Notice: Trying to get property 'display_name' of non-object in /var/www/html/wp-content/plugins/wordpress-seo/src/generators/schema/article.php on line 52

One of my best friends growing up was an all-state offensive lineman in Pennsylvania, one of the most talent-rich football states in the country. By his own admission, he probably wasn’t good enough to make it to the NFL. However, he was plenty good enough to land a scholarship to a NCAA Division I-AA program.

My friend was one of the hardest-working and most dedicated people I’ve ever been around. He never missed a workout, stayed in top shape and did everything possible—under the law—to maximize his physical gifts.

Getting a redshirt as a freshman, my friend spent five seasons in a program that was good enough to twice reach the NCAA playoffs. Yet for as talented and dedicated as he was, he never started a game. He only saw the field for special team duty and to serve as a mop-up-reliever-type role when games were out of hand.

Once my friend had graduated and returned home for the summer, we sat and talked one night, and I asked why he thought he was never able to crack the starting lineup. Never one to make excuses, he gave a matter-of-fact answer: There were five offensive linemen in his recruiting class. He graduated at basically the same weight as when he left for college. The other four finished their college career 40-50 pounds heavier because they used steroids. The coaches in the program never directly ordered their players to use steroids, but they strongly suggested that it would give them a much better chance at playing time. My friend refused to do it because of the potential health risks—his mother was a nurse—and also because he felt it was unethical.

So what is the point in writing the first four paragraphs about an offensive lineman for a website called Baseball Prospectus? Well, because this conversation occurred more than a quarter-century ago. So if players at one rung below the top level of college football were using steroids in the early- to mid-1980s, it stands to reason that Major League Baseball players were indulging in PED use long before “The Steroid Era,” which is generally assumed to have started in the latter stages of the 1990s.

Based on the latest revelation, reported by the alternative weekly newspaper the Miami New Times, PED use is still going strong in baseball. In the report, Alex Rodriguez, Melky Cabrera, Bartolo Colon, Yasmani Grandal, Gio Gonzalez, and Nelson Cruz were fingered to have allegedly bought human growth hormone or other PEDs from an anti-aging clinic in Coral Gables, Florida. Eight players were suspended by MLB for using PEDs last season, including Cabrera, Colon, and Grandal. That is as many players as who were suspended in the previous three years combined.

Though both sides had to initially be prodded by Congress, MLB and the Major League Baseball Players Association should be applauded for putting together what is now the second-most stringent drug testing policy in sports, behind that of the Olympics. The latest improvements include in-season blood testing for HGH and mandating that each player undergo a baseline testosterone test to make it easier to determine higher levels of the hormone.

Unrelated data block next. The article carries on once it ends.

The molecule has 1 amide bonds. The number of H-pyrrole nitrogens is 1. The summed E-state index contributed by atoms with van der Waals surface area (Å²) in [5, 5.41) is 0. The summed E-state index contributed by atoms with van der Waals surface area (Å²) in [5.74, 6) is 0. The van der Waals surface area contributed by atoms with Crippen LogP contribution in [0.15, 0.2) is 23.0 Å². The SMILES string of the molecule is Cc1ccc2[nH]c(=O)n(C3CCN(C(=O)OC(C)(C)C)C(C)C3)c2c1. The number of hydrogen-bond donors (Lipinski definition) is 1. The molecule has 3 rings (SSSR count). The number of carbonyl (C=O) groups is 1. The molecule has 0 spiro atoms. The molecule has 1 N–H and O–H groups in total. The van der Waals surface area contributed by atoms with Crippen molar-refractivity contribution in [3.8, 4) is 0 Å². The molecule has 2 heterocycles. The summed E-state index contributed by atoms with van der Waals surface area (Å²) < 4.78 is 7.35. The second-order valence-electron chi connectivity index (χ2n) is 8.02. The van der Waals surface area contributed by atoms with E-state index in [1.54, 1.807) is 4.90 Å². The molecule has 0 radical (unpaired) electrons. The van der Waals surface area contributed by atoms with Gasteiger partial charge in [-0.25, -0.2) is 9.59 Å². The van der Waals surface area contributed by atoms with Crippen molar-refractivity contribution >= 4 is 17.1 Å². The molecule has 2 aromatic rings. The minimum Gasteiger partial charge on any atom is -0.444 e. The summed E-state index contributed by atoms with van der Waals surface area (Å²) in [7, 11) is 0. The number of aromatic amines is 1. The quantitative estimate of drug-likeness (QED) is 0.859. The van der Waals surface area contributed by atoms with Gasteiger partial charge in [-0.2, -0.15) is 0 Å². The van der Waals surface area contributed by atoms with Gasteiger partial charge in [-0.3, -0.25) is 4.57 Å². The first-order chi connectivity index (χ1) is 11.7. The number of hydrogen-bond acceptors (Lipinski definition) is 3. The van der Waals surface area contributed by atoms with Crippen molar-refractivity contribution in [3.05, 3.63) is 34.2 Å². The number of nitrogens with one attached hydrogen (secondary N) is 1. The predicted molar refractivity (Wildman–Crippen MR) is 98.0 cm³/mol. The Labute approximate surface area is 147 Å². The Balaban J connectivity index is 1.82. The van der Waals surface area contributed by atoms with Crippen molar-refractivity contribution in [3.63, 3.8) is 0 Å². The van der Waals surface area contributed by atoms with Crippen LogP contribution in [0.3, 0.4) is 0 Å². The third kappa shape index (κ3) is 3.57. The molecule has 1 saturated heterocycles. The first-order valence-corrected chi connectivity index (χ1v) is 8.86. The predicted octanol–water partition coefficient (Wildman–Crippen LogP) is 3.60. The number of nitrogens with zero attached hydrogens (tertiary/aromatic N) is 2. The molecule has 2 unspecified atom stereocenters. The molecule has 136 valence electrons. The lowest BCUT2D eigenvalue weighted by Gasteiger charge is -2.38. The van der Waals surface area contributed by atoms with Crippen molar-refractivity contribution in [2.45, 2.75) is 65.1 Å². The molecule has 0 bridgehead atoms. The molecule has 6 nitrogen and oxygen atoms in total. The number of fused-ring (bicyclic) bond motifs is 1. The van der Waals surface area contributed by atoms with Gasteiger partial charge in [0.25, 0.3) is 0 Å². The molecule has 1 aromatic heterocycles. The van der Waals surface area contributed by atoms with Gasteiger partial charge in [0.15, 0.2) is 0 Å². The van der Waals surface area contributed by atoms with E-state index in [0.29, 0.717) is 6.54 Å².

While MLB is, presumably, having more success than ever in catching dopers, one can’t help but wonder what percentage of players is still using banned substances. In a survey of 10 front-office types, the guesstimates ranged from 10 percent to 50 percent.

“Let’s take Ken Caminiti’s claim to Sports Illustrated that as many as 75 percent of the players were using steroids at the beginning of this century,” said one National League FOT, whose guess was 25 percent. “Well, I’m sure it’s not 75 percent now just because of the stigma attached to testing positive and getting suspended. I’d like to believe there are enough guys playing this game who have too much pride to have the stigma of being a drug cheat next to their names. I would like to think that is a deterrent.”

The deterrent should seemingly be the suspensions that MLB imposes for positive tests—50 games without pay for a first offense, 100 games without pay for a second offense, and a lifetime ban for a third strike. However, an American League FOT who thinks 40 percent of players are using feels the penalties should be strengthened.

“If you get suspended for 50 games, it’s a financial hit, but it’s not a death blow with the way the game’s salary structure is,” the AL FOT said. “Now, you take a kid like Grandal, who is only making a little over the minimum salary. I’m sure a suspension is going to hurt him somewhat financially. But, let’s just say—for the sake of speculation—that A-Rod would get a 50-game suspension out of this. For him, that’s like losing some change between the cushions of his couch. It might be a red mark against his name, but he already has a red mark against his name for admitting he used steroids in the past. I don’t see a suspension being a big deterrent for a lot of guys.”

So what would be a deterrent? The baseball version of a death penalty, said the AL FOT.

“One strike and you’re out,” he said. “That’s the only way you’re going to eradicate PEDs from the game. I think anyone would think long and hard about doing anything if they knew their career was on the line. That being said, it will never happen. The union will never agree to that.”